See also: broken arrow
- (US, euphemistic, military) An accidental event that involves nuclear weapons or nuclear components but does not create the risk of nuclear war.
2004, Roland Everett Langford, Introduction to Weapons of Mass Destruction: Radiological, Chemical, and Biological, page 97:
- In the US, the code name for a serious nuclear weapons incident is "Broken Arrow". It is US policy neither to confirm nor deny the existence of nuclear weapons at any specific location; this also applies to Broken Arrow incidents.
- (US, military) a code phrase that a ground unit is facing imminent destruction from enemy attack and all available air forces within range are to provide air support immediately.
2003, Jacques-François de Chaunac, The American Cavalry in Vietnam: "First Cav", →ISBN, page 48:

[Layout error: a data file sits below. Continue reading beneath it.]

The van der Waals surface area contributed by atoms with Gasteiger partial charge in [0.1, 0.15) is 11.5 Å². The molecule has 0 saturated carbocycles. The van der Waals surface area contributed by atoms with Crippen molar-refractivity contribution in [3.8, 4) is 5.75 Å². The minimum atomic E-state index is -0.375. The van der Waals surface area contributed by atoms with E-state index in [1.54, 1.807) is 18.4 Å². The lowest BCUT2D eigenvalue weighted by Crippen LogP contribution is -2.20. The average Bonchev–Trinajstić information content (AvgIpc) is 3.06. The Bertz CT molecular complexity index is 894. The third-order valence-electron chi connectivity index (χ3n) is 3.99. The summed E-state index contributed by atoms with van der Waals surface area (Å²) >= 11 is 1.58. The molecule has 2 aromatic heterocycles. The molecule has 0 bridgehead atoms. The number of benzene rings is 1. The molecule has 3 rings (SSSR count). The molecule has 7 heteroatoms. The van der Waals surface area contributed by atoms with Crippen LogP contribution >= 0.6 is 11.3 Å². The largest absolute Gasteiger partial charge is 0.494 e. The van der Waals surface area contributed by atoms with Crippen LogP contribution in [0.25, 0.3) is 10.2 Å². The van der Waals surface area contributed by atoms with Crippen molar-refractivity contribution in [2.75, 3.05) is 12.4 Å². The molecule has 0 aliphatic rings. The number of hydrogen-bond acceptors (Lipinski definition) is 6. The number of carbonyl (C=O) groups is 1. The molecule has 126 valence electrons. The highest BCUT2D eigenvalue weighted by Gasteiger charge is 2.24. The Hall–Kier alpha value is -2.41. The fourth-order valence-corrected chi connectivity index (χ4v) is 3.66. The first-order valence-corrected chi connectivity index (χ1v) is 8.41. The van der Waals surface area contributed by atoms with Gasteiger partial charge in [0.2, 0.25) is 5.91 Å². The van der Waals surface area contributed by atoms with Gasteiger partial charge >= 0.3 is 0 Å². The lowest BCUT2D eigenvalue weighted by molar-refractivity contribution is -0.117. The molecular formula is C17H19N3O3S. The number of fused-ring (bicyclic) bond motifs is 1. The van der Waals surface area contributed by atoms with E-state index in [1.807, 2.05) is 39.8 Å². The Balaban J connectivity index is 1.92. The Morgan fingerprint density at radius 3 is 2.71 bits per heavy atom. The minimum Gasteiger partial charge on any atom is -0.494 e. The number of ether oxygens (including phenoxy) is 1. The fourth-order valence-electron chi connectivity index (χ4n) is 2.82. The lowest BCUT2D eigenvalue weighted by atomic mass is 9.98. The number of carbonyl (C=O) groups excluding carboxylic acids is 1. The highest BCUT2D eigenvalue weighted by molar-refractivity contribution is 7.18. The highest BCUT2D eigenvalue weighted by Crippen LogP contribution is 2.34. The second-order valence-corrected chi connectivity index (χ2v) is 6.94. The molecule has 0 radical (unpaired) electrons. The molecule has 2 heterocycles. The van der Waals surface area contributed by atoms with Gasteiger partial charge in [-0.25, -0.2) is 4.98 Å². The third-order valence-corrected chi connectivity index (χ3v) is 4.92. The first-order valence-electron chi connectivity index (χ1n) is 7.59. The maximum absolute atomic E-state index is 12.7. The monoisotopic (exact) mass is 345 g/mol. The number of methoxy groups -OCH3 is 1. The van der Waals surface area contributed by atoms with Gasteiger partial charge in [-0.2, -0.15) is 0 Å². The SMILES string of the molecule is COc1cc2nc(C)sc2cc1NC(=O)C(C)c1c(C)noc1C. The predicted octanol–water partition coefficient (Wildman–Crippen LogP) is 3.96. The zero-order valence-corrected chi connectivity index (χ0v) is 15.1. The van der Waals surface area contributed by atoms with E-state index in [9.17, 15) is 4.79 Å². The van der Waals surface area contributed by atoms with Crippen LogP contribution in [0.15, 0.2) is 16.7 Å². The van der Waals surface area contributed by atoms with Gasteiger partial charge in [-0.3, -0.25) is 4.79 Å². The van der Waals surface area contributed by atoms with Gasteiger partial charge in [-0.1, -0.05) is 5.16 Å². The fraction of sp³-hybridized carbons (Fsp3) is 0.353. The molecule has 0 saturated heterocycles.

- The FAC urgently sends over his radio a cry for help: "Broken Arrow! Broken Arrow!' His message unleashes all available close air support in South Vietnam on a priority basis.
2008, Terry Ryan, Bring Out Your Dead, →ISBN, page 137:
- Before Caras could respond, the General threw down the mike, turned to his second and said, "Get them all the air support we have, everything. This is Broken Arrow"
2010, Danny W. Davis, The Phinehas Priesthood, →ISBN:
- Broken Arrow refers to the U.S. military's code word used during the Vietnam War. This call was used only in the direst of tactical situations, when a ground unit was overrun by enemy forces. When “Broken Arrow” was heard on the radio nets, all available aircraft were diverted to provide close air support for the endangered command.
2017, Kevin Ikenberry, Vendetta Protocol, page 155:
- All Pulse elements, this is Home Plate. Broken Arrow. I repeat, Broken Arrow. Forward command of close air-support operations is Rebel Four One.
- About.com: US Government info. File retrieved 11-15-2007.